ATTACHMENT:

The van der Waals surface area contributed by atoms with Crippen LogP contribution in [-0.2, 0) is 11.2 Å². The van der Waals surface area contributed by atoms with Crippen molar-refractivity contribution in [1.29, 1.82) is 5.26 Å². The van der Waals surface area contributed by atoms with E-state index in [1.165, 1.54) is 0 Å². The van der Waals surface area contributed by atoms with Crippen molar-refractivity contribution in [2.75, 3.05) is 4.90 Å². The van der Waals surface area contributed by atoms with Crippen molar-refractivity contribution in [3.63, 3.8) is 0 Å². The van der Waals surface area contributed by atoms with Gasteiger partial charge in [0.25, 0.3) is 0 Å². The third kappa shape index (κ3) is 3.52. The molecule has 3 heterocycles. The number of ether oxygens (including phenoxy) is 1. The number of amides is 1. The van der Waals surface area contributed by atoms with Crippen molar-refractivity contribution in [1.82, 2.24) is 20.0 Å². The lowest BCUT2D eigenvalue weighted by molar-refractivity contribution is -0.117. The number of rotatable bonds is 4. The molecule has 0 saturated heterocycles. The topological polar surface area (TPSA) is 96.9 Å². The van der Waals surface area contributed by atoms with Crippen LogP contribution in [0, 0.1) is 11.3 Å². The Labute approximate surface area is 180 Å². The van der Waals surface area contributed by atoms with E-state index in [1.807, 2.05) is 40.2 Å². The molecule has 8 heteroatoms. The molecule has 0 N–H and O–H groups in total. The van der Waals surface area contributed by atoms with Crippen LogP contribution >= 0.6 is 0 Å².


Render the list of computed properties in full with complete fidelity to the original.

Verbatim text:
The van der Waals surface area contributed by atoms with Crippen LogP contribution in [-0.2, 0) is 11.2 Å². The van der Waals surface area contributed by atoms with Crippen molar-refractivity contribution in [1.29, 1.82) is 5.26 Å². The van der Waals surface area contributed by atoms with E-state index in [1.165, 1.54) is 0 Å². The van der Waals surface area contributed by atoms with Crippen molar-refractivity contribution in [2.75, 3.05) is 4.90 Å². The van der Waals surface area contributed by atoms with Crippen molar-refractivity contribution in [3.63, 3.8) is 0 Å². The van der Waals surface area contributed by atoms with Gasteiger partial charge in [0.25, 0.3) is 0 Å². The third kappa shape index (κ3) is 3.52. The molecule has 3 heterocycles. The number of ether oxygens (including phenoxy) is 1. The number of amides is 1. The van der Waals surface area contributed by atoms with Crippen molar-refractivity contribution in [1.82, 2.24) is 20.0 Å². The lowest BCUT2D eigenvalue weighted by molar-refractivity contribution is -0.117. The number of rotatable bonds is 4. The molecule has 0 saturated heterocycles. The topological polar surface area (TPSA) is 96.9 Å². The van der Waals surface area contributed by atoms with Crippen LogP contribution in [0, 0.1) is 11.3 Å². The Labute approximate surface area is 180 Å². The van der Waals surface area contributed by atoms with E-state index in [1.807, 2.05) is 40.2 Å². The molecule has 8 heteroatoms. The molecule has 0 N–H and O–H groups in total. The van der Waals surface area contributed by atoms with Crippen LogP contribution >= 0.6 is 0 Å².